Your dog is a member of your family, and one of the hardest decisions you will have to make is how to leave them behind when you travel.
You want them to be safe and comfortable without you, which is why it’s a smart idea to plan for such travels well in advance.
Whether you’re headed to the beach for a weekend, or are planning a month-long holiday, this article will help you ensure that your dog is well taken care of while you’re out of town.
Contents & Quick Navigation
- 1 Why Not Bring Your Dog with You?
- 2 What Type of Care is Best for Your Dog?
- 3 Preparing Your Dog to Be Left Behind
- 4 Tips for Leaving Your Dog While on Vacation
- 5 A Packing List for Your Dog
- 6 Final Thoughts on Leaving Your Dog Behind When You Travel
Why Not Bring Your Dog with You?
Vacationing with your dog has plenty of advantages — nobody will care for your dog as well as you, you’ll save money on boarding fees, and your dog will be able to explore the world by your side. It’s the perfect situation, right? Not always.
Some dogs just don’t travel well. They are anxious in new situations, don’t get along with other dogs, or aren’t able to adjust to your vacation schedule.
Dogs aren’t allowed in many hotels, most restaurants, and should never be left alone in the car. Your dog will also take up a lot of your time and energy as you try to accommodate their needs while traveling. This isn’t a big deal if you’re going on a camping trip or a road trip, but many holidays and vacations just don’t work well with the family dog in tow.
What Type of Care is Best for Your Dog?
Of course you want to make sure your dog receives the best care possible while you’re away, and there are several options available to you, depending on where you live.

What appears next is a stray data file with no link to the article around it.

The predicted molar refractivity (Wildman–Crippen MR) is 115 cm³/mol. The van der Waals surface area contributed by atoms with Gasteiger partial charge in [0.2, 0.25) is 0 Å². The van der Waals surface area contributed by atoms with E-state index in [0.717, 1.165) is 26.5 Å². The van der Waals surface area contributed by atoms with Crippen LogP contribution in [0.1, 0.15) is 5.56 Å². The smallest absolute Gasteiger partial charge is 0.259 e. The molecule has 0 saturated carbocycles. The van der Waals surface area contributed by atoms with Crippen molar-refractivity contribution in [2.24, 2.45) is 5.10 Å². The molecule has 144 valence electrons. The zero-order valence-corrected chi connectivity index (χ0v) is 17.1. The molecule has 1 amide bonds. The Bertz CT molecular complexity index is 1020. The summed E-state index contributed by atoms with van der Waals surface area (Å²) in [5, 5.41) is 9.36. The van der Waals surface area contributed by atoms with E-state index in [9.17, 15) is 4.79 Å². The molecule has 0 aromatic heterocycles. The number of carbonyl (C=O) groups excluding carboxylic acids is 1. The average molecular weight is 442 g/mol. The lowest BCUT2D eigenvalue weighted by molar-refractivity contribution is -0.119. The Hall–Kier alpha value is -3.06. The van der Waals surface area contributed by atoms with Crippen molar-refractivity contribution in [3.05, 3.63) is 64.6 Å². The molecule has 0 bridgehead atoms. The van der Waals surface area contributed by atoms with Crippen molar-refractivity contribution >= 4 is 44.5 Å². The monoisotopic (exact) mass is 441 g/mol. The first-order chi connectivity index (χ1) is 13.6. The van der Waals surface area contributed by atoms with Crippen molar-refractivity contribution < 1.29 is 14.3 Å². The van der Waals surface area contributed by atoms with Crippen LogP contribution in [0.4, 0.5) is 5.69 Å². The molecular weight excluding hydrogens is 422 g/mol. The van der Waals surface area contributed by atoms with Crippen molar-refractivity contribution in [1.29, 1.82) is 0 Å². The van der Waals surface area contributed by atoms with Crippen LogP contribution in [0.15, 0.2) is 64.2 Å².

The important thing is to find the situation that will work best for your dog — one that closely resembles their home environment.
A nervous dog who is the only household pet will probably not feel secure in a highly social environment with lots of other dogs.
On the other hand, your dog’s happiness should not be your first priority. When you’re weighing your options, the most important considerations are keeping your dog safe and well cared for. Happiness, while important, isn’t critical.
Let’s discuss your boarding options and the pros and cons of each one:
Board Your Dog with Your Local Veterinarian
Many veterinarians offer boarding services for cats and dogs.
This is a great option if your dog needs regular medical attention or careful monitoring. Otherwise, there is no reason that your healthy dog should be kenneled with animals that are sick, injured, or in distress.
I know you love your dog’s veterinarian, but you can find a better option for boarding your pup.
Leave Your Dog Home with a Dog Sitter
If there is someone that you trust to stay in your home, this is a great choice for your dogs (and cats too).
Your dog’s routine will change very little, and they will likely receive top notch care. Having someone in your home while you’re away will also minimize security risks.
Friends and family members make great house and pet sitters, but you can also hire a professional. In the USA, you can hire a certified pet sitter from the National Association of Professional Pet Sitters, whose members have a reputation for ethical behavior and professionalism. The downside to professional pet sitters? They’re relatively expensive.